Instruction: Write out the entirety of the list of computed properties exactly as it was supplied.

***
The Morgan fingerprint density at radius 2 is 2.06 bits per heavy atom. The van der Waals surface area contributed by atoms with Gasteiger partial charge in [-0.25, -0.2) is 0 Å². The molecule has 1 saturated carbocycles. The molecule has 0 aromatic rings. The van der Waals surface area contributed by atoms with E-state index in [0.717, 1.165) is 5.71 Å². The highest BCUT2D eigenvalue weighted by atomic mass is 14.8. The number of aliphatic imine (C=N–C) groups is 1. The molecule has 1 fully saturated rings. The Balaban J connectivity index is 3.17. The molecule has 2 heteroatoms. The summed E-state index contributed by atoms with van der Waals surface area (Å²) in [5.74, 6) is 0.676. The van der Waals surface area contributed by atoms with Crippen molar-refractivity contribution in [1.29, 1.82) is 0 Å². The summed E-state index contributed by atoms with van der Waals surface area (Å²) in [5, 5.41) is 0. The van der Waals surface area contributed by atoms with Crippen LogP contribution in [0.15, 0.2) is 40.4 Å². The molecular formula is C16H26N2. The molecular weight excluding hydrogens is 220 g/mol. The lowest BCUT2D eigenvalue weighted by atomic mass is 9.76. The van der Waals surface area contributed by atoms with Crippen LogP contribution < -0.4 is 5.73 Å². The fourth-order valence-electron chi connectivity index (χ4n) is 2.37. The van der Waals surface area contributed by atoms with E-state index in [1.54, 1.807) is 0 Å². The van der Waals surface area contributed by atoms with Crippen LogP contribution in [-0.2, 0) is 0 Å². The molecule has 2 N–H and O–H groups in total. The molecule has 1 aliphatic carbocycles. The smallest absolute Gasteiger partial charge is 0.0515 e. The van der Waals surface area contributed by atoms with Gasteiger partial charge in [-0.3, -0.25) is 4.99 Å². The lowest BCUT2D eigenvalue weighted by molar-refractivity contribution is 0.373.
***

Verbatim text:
The Morgan fingerprint density at radius 2 is 2.06 bits per heavy atom. The van der Waals surface area contributed by atoms with Gasteiger partial charge in [-0.25, -0.2) is 0 Å². The molecule has 1 saturated carbocycles. The molecule has 0 aromatic rings. The van der Waals surface area contributed by atoms with E-state index in [0.717, 1.165) is 5.71 Å². The highest BCUT2D eigenvalue weighted by atomic mass is 14.8. The number of aliphatic imine (C=N–C) groups is 1. The molecule has 1 fully saturated rings. The Balaban J connectivity index is 3.17. The molecule has 2 heteroatoms. The summed E-state index contributed by atoms with van der Waals surface area (Å²) in [5.74, 6) is 0.676. The van der Waals surface area contributed by atoms with Crippen molar-refractivity contribution in [1.29, 1.82) is 0 Å². The summed E-state index contributed by atoms with van der Waals surface area (Å²) in [5, 5.41) is 0. The van der Waals surface area contributed by atoms with Crippen LogP contribution in [0.15, 0.2) is 40.4 Å². The molecular formula is C16H26N2. The molecular weight excluding hydrogens is 220 g/mol. The lowest BCUT2D eigenvalue weighted by atomic mass is 9.76. The van der Waals surface area contributed by atoms with Crippen LogP contribution < -0.4 is 5.73 Å². The fourth-order valence-electron chi connectivity index (χ4n) is 2.37. The van der Waals surface area contributed by atoms with E-state index in [1.54, 1.807) is 0 Å². The van der Waals surface area contributed by atoms with Crippen LogP contribution in [-0.2, 0) is 0 Å². The molecule has 2 N–H and O–H groups in total. The molecule has 1 aliphatic carbocycles. The smallest absolute Gasteiger partial charge is 0.0515 e. The van der Waals surface area contributed by atoms with Gasteiger partial charge in [-0.3, -0.25) is 4.99 Å². The lowest BCUT2D eigenvalue weighted by molar-refractivity contribution is 0.373.